Have We Reached Peak Putin?

The capture of a few pawns has cleared the chessboard, but the strategic choices already made have greatly reduced Putin’s room to maneuver.

No tree grows to the sky. Once extremes are reached, trends reverse, often with symmetry: the decline often matches the ascent.

Which leads to an interesting question: have we reached Peak Putin?

Let’s start our inquiry by noting that pundits from across the political spectrum are all busily chainsawing events up to fit into their little boxes of existing narratives:Cold War Redux, World War 3, neo-Nazis, etc.

One key driver of this stale parade of pre-packaged opinion is the instinctive urge to cheer for whatever team is on the field opposite the U.S. and President Obama.This natural urge leads to indefensible hypocrisy along the lines of “Brand X Imperialism bad, brand Y Imperialism good.” If you oppose Imperialism and Great State meddling, then you can’t oppose one brand of Great State meddling and support another brand.

Let’s stipulate a few things to get them out of the way, so we can we proceed beyond the chainsaws and little ideological boxes.

1. All nations act in their own self-interest, and all states do so while claiming noble purposes that are patently absurd. To support one nation’s actions in its self-interest while decrying another state’s actions in its self-interest undermines one’s claim to objectivity, to say the least. By all means, be a partisan, but lay open claim to being a partisan; anything less displays the same hypocrisy as that of self-serving states.

2. Crimea: done. the West had no leverage, and the U.S. hypocrisy was blatant: we favor democracy and self-rule only so long as the elections go our way. Uh, right.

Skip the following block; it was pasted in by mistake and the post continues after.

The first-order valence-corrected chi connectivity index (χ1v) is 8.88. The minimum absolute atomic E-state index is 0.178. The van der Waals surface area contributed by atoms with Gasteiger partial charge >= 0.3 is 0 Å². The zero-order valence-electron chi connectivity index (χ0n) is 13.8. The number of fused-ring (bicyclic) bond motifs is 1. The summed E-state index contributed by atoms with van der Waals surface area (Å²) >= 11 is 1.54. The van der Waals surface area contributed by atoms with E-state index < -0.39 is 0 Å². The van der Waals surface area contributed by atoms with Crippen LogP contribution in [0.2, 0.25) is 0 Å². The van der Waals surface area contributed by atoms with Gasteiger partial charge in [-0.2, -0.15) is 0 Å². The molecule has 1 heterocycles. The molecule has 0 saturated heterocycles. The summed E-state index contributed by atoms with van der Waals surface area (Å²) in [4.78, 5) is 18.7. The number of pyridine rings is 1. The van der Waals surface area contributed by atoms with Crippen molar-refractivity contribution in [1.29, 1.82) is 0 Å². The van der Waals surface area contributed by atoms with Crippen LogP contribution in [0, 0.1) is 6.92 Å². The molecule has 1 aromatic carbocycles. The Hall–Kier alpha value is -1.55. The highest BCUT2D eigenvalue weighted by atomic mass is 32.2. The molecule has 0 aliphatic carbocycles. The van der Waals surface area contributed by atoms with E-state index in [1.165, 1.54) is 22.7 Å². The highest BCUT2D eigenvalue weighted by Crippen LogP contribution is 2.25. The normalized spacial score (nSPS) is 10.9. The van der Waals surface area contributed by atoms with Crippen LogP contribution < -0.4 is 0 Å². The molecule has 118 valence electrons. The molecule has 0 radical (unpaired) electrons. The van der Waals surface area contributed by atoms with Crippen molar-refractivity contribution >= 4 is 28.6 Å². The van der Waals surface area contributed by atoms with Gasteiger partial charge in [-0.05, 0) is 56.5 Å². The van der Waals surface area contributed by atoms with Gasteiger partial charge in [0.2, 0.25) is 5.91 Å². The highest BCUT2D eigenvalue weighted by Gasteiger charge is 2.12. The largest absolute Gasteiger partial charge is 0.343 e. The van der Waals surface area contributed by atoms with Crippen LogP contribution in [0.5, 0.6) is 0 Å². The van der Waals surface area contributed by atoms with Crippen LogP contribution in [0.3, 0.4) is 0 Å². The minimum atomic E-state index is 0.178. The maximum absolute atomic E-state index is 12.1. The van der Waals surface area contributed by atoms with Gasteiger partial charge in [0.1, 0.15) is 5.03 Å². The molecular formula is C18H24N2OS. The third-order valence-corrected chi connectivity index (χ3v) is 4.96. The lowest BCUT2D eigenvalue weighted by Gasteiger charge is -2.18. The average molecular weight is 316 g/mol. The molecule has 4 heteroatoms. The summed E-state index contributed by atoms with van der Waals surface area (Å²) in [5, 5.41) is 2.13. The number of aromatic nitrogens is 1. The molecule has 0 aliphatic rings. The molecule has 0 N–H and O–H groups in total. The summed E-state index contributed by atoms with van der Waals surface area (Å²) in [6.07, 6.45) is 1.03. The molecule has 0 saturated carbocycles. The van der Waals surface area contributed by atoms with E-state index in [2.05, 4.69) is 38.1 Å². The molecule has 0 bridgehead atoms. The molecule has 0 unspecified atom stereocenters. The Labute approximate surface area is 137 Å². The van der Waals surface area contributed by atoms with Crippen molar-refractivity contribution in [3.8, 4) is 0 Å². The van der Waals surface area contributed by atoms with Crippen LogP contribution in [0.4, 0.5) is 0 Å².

3. Just because Ukrainians speak Russian doesn’t mean they want to be annexed into Russia. Most Ukrainians speak both Ukrainian and Russian. By the logic of those claiming Russian speakers are naturally part of Russia, the U.S. could annex all of Canada (with perhaps the exception of French-speaking Quebec) on the grounds that Canadians speak English.

4. Desiring cordial economic and cultural ties with Russia is not the same as supporting annexation of Eastern Ukraine to Russia. The memory of those liquidated by Russians or given “tenners” in Siberian work/death camps has not yet been extinguished. All those convinced that Ukrainians want the warm and fuzzy embrace of Russia would do well to read the three volumes of The Gulag Archipelago by Aleksandr Solzhenitsyn:

The Gulag Archipelago: 1918-1956
The Gulag Archipelago 2
Gulag Archipelago 3

5. There is room for a non-neo-Nazi nationalism, but only if every nationalist isn’t painted with a Neo-Nazi brush. There are reasonable nationalists in Ukraine but their voices aren’t registering in the hyper-coverage of neo-Nazis, Western plans for World War 3, etc.

6. Being rabidly anti-American doesn’t necessarily mean you have to automatically be rabidly pro-Putin. If you oppose Imperialism and Great State meddling, then be consistent if you want to retain any credibility.

If we set aside the Cold War Redux narrative, we are clear to see some interesting things that are neither pro nor con, they simply are.

1. Russia used its energy leverage over Europe with such great gusto that the blowback will reduce that leverage. Europe is scrambling to develop other sources of natural gas, and doing anything less would not be acting in Europe’s self-interest.

2. Massing conscript troops and an army with limited ability to maintain its supply chain once inside Ukraine is another example of sparking blowback that will last for years and perhaps decades. Pressing your energy boot on Europe’s neck was bound to create a strategic response, and massing troops on Ukraine’s border has the same consequence.

3. While Putin’s popularity is sky-high, domestic support for invading Ukraine is low. Should the poorly paid conscripts start coming home in body bags, Putin’s domestic support will be revealed as an inch deep and a mile wide.